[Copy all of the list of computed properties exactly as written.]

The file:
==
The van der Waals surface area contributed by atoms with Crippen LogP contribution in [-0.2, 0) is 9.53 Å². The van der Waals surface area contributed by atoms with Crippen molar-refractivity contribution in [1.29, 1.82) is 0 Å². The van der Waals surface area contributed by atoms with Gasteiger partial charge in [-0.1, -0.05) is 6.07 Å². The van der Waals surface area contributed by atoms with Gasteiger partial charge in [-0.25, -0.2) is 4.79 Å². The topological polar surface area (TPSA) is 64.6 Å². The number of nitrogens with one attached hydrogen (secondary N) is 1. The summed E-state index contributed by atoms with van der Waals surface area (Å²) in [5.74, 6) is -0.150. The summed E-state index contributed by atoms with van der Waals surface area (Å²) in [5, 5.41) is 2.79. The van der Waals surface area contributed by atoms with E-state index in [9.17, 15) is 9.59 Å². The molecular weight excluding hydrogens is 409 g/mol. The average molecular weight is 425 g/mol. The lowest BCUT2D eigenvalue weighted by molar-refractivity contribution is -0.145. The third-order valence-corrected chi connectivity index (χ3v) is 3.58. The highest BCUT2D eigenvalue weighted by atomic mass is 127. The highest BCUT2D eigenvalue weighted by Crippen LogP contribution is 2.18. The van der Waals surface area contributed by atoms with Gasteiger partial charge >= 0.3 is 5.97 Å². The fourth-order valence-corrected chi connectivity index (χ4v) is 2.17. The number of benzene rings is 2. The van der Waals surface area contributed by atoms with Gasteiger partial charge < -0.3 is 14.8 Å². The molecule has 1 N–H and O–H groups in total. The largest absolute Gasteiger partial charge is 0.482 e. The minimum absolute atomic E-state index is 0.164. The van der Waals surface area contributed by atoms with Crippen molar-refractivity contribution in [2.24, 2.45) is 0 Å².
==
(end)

The van der Waals surface area contributed by atoms with Crippen LogP contribution in [-0.2, 0) is 9.53 Å². The van der Waals surface area contributed by atoms with Crippen molar-refractivity contribution in [1.29, 1.82) is 0 Å². The van der Waals surface area contributed by atoms with Gasteiger partial charge in [-0.1, -0.05) is 6.07 Å². The van der Waals surface area contributed by atoms with Gasteiger partial charge in [-0.25, -0.2) is 4.79 Å². The topological polar surface area (TPSA) is 64.6 Å². The number of nitrogens with one attached hydrogen (secondary N) is 1. The summed E-state index contributed by atoms with van der Waals surface area (Å²) in [5.74, 6) is -0.150. The summed E-state index contributed by atoms with van der Waals surface area (Å²) in [5, 5.41) is 2.79. The van der Waals surface area contributed by atoms with E-state index in [9.17, 15) is 9.59 Å². The molecular weight excluding hydrogens is 409 g/mol. The average molecular weight is 425 g/mol. The lowest BCUT2D eigenvalue weighted by molar-refractivity contribution is -0.145. The third-order valence-corrected chi connectivity index (χ3v) is 3.58. The highest BCUT2D eigenvalue weighted by atomic mass is 127. The highest BCUT2D eigenvalue weighted by Crippen LogP contribution is 2.18. The van der Waals surface area contributed by atoms with Gasteiger partial charge >= 0.3 is 5.97 Å². The fourth-order valence-corrected chi connectivity index (χ4v) is 2.17. The number of benzene rings is 2. The van der Waals surface area contributed by atoms with Gasteiger partial charge < -0.3 is 14.8 Å². The molecule has 1 N–H and O–H groups in total. The largest absolute Gasteiger partial charge is 0.482 e. The minimum absolute atomic E-state index is 0.164. The van der Waals surface area contributed by atoms with Crippen molar-refractivity contribution in [2.24, 2.45) is 0 Å².